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Is Direct or Agency Distribution Better For Customers? Neither.

Another direct-to-consumer insurance platform has launched in North America claiming that “unmet demand for simple and fast digital insurance services in today’s connected world. Savvy insurance customers want the option to research, compare, and buy easily online”.

A growing segment of customers want the option to buy easily online. However, as with any direct insurer, there will not be much to compare. Surprisingly, they don’t mention the obvious, customers pay less for insurance in direct-to-consumer distribution models. In fact, direct insurers have taken about half of the personal lines market from traditional agency carriers. Agency carriers should take note that just two insurance carriers in the US – GEICO and Progressive – took 92% of all premium growth in 2019, according to J.D. Power.

As far as comparison, that stays the domain of agency distribution. Independent agents and brokers offer distinct advantages of their own; independent advice, advocacy as well as the ability to compare and insure through different insurers. Finally, independent agents and brokers carry E&O insurance which is an added level of financial protection if a coverage error or omission causes the customer harm.

Unfortunately, customers do not rank independent advice, advocacy, access to multiple insurers as high as price. According to J.D. Power, since 2012, the price factor has increased by 54% as a key driver of satisfaction with the purchase experience.

No matter what it looks like, there are only two ways to buy insurance anywhere, direct from a carrier or through an independent agent. Unfortunately, customers must choose between price and convenience vs. independent advice, advocacy, and choice of carrier. The winner has been the direct-to-consumer channel.

The real loser is the customer. At best, the price savings of direct insurers is 10% over the independent agency channel. At a 10% savings and as an insurance professional, I would recommend that the added layer of independent advice, advocacy and protection is worth the small cost differential. But the bigger issue is that both direct and independent distribution channels add far too much cost to the insurance purchase.

The North American cost of insurance distribution is 29%, and that includes both distribution channels. Globally, the number is closer to 32%. It seems quite hard to fathom why customers must pay 1/3 of their insurance cost to get a piece of paper! One would naturally conclude that this must get better as technology matures. The facts are clear on this point the cost of distribution has not changed in 30 years.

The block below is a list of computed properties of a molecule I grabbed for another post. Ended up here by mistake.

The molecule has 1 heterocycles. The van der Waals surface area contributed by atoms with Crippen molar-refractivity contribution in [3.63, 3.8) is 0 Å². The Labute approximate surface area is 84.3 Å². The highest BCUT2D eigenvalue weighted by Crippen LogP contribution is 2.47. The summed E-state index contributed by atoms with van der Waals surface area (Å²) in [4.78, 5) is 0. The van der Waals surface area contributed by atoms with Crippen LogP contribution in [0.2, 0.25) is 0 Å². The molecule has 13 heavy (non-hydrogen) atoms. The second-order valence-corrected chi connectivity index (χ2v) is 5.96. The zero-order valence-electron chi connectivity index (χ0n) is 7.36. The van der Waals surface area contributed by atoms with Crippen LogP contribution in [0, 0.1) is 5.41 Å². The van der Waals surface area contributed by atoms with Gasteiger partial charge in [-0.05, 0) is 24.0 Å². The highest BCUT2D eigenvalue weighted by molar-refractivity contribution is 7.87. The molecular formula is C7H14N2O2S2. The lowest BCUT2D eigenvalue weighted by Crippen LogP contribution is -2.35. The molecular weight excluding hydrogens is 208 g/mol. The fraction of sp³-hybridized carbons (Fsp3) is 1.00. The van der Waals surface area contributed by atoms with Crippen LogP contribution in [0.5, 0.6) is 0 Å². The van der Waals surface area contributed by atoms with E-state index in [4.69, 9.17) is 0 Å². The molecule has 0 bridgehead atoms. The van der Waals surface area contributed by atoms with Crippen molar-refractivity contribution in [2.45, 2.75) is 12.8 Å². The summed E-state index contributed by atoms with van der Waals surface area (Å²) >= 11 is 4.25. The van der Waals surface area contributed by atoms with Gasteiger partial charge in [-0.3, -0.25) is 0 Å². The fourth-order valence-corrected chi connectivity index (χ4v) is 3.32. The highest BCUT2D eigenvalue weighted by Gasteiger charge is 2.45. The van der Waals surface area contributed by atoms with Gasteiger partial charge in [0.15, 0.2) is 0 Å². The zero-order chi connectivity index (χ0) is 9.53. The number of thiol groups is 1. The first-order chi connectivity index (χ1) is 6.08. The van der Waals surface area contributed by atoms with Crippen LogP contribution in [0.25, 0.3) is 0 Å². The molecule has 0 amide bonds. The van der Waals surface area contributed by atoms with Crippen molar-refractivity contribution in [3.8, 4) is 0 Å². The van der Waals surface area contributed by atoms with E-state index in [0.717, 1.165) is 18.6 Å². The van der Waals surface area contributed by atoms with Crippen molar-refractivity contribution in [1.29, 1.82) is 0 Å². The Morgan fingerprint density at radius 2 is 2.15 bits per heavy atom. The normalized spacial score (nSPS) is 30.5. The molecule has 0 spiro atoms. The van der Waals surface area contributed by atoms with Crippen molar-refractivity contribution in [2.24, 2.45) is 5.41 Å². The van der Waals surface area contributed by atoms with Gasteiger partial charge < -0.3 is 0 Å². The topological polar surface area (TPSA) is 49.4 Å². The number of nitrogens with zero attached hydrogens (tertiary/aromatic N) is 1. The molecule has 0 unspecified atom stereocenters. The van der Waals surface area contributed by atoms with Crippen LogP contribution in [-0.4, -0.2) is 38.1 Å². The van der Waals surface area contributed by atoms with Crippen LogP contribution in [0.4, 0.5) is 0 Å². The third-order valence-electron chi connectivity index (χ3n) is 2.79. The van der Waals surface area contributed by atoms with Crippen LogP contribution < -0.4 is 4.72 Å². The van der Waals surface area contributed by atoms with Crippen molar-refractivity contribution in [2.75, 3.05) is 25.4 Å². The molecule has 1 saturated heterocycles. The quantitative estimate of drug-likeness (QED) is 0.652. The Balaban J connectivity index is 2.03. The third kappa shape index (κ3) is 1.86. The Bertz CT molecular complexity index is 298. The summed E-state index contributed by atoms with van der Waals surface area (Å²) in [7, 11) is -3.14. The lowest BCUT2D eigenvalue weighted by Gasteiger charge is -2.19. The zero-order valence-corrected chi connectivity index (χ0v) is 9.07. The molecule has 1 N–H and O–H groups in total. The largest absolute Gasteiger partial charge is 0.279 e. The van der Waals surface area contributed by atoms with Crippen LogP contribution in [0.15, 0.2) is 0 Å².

Management Consultant McKinsey and Company released a study that shows that in the last 10 years insurance distribution expenses have increased 40% (Indexed to 2009). This in comparison to Telecommunications, Airlines and Automotive which have all decreased their distribution expenses over the same period.

“Compared with other industries, the insurance industry has not yet structurally addressed operating costs.” – McKinsey

At least 75% of the cost of distribution is caused by a lack of automation and friction between stakeholders including customers, agents/brokers, insurers, and reinsurers. Online insurance distribution, a perfect fit, further reduces the need for bricks and mortar distribution and associated costs.

While not all insurance products are automatable, over 70% can be fully automated including quoting, issuing, policy changes, cancellation, and renewal. This includes personal auto, homeowners, small to medium business, professional liability, farm owners and even term life. There will always be exceptions, including risk implications or customer complications like loss or cancellation history or payment problems.

Innovative technology with stakeholder cooperation creates a platform for an alternative distribution channel that can give customers 20% annual savings without having to choose between either costlier distribution options that currently exist. In addition to the price advantage customers would no longer have to sacrifice independent advice, better buying experiences, advocacy, and choice between insurers.

Taking that one step further, this platform can deliver seamless and instant policy issuance, changes and a simple renewal shopping experience to ensure that coverage and pricing is always up to date. It can even match customers with their best options for coverage and insurer.

The Eco-System approach to insurance distribution is here now and there will be two winners, customers and early adopters.

The post Is Direct or Agency Distribution Better For Customers? Neither. appeared first on insBlogs.